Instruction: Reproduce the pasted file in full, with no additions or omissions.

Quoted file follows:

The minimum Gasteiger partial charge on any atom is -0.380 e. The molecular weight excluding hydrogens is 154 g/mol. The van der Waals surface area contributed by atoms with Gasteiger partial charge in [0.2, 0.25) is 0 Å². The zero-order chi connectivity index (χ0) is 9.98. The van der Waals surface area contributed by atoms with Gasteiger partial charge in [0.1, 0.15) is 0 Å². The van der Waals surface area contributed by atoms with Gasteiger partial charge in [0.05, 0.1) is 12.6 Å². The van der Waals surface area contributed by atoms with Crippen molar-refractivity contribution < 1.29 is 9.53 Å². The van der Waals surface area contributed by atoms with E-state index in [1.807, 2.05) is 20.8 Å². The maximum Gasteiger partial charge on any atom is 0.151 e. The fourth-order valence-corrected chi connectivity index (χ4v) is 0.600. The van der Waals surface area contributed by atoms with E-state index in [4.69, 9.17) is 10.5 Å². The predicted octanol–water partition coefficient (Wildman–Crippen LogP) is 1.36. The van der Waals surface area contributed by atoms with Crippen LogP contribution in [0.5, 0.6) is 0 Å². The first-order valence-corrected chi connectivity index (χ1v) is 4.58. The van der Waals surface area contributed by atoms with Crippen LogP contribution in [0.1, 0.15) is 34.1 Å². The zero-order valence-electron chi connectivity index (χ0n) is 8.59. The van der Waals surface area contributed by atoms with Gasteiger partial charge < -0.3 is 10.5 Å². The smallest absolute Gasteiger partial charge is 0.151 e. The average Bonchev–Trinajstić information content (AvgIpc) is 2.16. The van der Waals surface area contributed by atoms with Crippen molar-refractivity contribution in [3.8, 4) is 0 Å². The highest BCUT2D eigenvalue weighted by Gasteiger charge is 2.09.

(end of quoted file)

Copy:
The minimum Gasteiger partial charge on any atom is -0.380 e. The molecular weight excluding hydrogens is 154 g/mol. The van der Waals surface area contributed by atoms with Gasteiger partial charge in [0.2, 0.25) is 0 Å². The zero-order chi connectivity index (χ0) is 9.98. The van der Waals surface area contributed by atoms with Gasteiger partial charge in [0.1, 0.15) is 0 Å². The van der Waals surface area contributed by atoms with Gasteiger partial charge in [0.05, 0.1) is 12.6 Å². The van der Waals surface area contributed by atoms with Crippen molar-refractivity contribution < 1.29 is 9.53 Å². The van der Waals surface area contributed by atoms with E-state index in [1.807, 2.05) is 20.8 Å². The maximum Gasteiger partial charge on any atom is 0.151 e. The fourth-order valence-corrected chi connectivity index (χ4v) is 0.600. The van der Waals surface area contributed by atoms with E-state index in [4.69, 9.17) is 10.5 Å². The predicted octanol–water partition coefficient (Wildman–Crippen LogP) is 1.36. The van der Waals surface area contributed by atoms with Crippen LogP contribution in [0.5, 0.6) is 0 Å². The first-order valence-corrected chi connectivity index (χ1v) is 4.58. The van der Waals surface area contributed by atoms with Crippen LogP contribution in [0.1, 0.15) is 34.1 Å². The zero-order valence-electron chi connectivity index (χ0n) is 8.59. The van der Waals surface area contributed by atoms with Gasteiger partial charge < -0.3 is 10.5 Å². The smallest absolute Gasteiger partial charge is 0.151 e. The average Bonchev–Trinajstić information content (AvgIpc) is 2.16. The van der Waals surface area contributed by atoms with Crippen molar-refractivity contribution in [3.8, 4) is 0 Å². The highest BCUT2D eigenvalue weighted by Gasteiger charge is 2.09.